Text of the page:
Tuesday, March 22, 2011
Excellent dinner rolls
I tried these rolls on Sunday and they came out wonderful! They were a bit sticky to work with but I think it was because I was trying to be so careful about adding too much flour.
These rolls would be great for slider sandwiches or home made hamburgers. They stay together really well and can be quite huge if you make them that way. They are on the sweeter side so you can make them into dinner rolls or even sweet rolls, depending on what mood you are in.
Nutritionally they are not good for you at all unless you change the all white flour to 1/2 wheat or all spelt. I haven't tried the recipe that way so I don't even know how they would turn out. Should I really post this recipe then? Like I've said before: I don't eat well 100% of the time but I try to limit my "badness" to just 1 meal/week. This was the meal.
Are you ready? Here we go.
2 c. whole milk (if you’re in a pinch, you can use 2%, but whole is best. Don’t use 1% or skim)
½ c. + 1 Tbsp. sugar, divided
1/3 c. (5 1/3 Tbsp.) butter
2 tsp. Kosher salt
2 pkgs. active dry yeast (or 4 1/2 tsp.), preferably bread machine yeast (I used SAF)
2/3 c. warm (105-115-degree) water
8-9 c. all-purpose flour
3 beaten eggs
This is what you do:
1. Combine milk, 1/2 c. sugar, butter, and salt in a medium saucepan. Heat over medium heat until butter melts. Make sure to keep stirring, you don't want the milk to burn. Remove from heat. Allow to cool to lukewarm. The yeast will not work if the mixture is too hot so make sure it is LUKEWARM.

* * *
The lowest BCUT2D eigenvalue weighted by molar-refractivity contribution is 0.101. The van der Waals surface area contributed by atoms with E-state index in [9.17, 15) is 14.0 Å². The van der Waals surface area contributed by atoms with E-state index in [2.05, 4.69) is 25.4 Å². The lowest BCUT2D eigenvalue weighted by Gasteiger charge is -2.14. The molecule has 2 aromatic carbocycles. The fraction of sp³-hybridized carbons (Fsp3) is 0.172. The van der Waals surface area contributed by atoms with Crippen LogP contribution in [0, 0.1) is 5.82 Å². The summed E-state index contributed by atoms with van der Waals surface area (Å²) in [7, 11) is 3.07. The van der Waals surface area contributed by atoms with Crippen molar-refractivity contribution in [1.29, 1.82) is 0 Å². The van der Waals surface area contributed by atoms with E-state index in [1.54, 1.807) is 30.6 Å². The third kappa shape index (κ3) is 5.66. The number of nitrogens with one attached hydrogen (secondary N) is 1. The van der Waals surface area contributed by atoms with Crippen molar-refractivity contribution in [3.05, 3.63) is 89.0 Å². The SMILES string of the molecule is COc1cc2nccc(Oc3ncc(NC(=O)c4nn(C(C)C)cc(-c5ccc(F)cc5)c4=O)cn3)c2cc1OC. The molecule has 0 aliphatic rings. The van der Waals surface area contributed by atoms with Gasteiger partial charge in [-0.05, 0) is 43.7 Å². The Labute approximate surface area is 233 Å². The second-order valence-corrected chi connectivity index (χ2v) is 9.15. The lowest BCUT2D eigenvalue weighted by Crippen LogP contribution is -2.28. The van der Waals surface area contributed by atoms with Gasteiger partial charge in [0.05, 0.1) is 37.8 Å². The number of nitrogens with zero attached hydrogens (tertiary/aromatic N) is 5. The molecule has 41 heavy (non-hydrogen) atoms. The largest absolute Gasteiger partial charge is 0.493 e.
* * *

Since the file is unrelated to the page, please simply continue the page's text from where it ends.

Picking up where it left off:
2. While the milk mixture is cooling, dissolve yeast and 1 Tbsp. sugar in warm water. Let stand about 10 minutes. If the yeast hasn’t bubbled, you’ll need to repeat this step with fresh new yeast.
3. In a large mixing bowl, combine 3 c. flour and milk mixture. Beat on low for 30 seconds, scraping sides of bowl constantly. Add yeast mixture and beat on high for 3 minutes.
Add beaten eggs.
4. Stir in as much remaining flour as needed to make a soft dough. This dough should be very soft–it will be coming away from the sides of the bowl, but it will still stick to your finger when you touch it. Don’t worry, it will firm up during the rising process. Part of what makes these rolls so good is that they’re so soft and light; if you add too much flour, they will be heavy and dense. Place the bowl in a warm place and cover with a clean towel; allow to rise 1 hour.
5. Punch down dough. Lightly flour your work surface and turn dough out onto surface. Divide in half. I formed a rounded log and cut a little less than palm size globs off of it and rounded them in my hands.
6. Spray 2 9×13 glass pans with cooking spray. Plop the rolls into the pans. I also used regular cookie sheets and didn't see any difference in the taste, size or quality between the glass pan and the cookie sheet rolls. And I used all 3 of my glass pans plus a cookie sheet so this recipe makes quite a lot of rolls. Just the way I like it :)
7. Cover with a clean cloth and allow to rise in a warm place for about 30 minutes. Remember: you can use your microwave as a proofing box. Put a glass of water in the microwave and set it on high for 1 min. After the microwave goes off, set your covered dough in there to rise leaving the oven off. It works wonderfully! When dough has about 15-20 minutes to go (depending on your oven), preheat oven to 375.
8. Bake for 15-18 minutes or until golden-brown.
9. When done, remove from oven. Rub a stick of cold butter over the tops of the rolls. Bon Appetit!
(Recipe from Our Best Bites)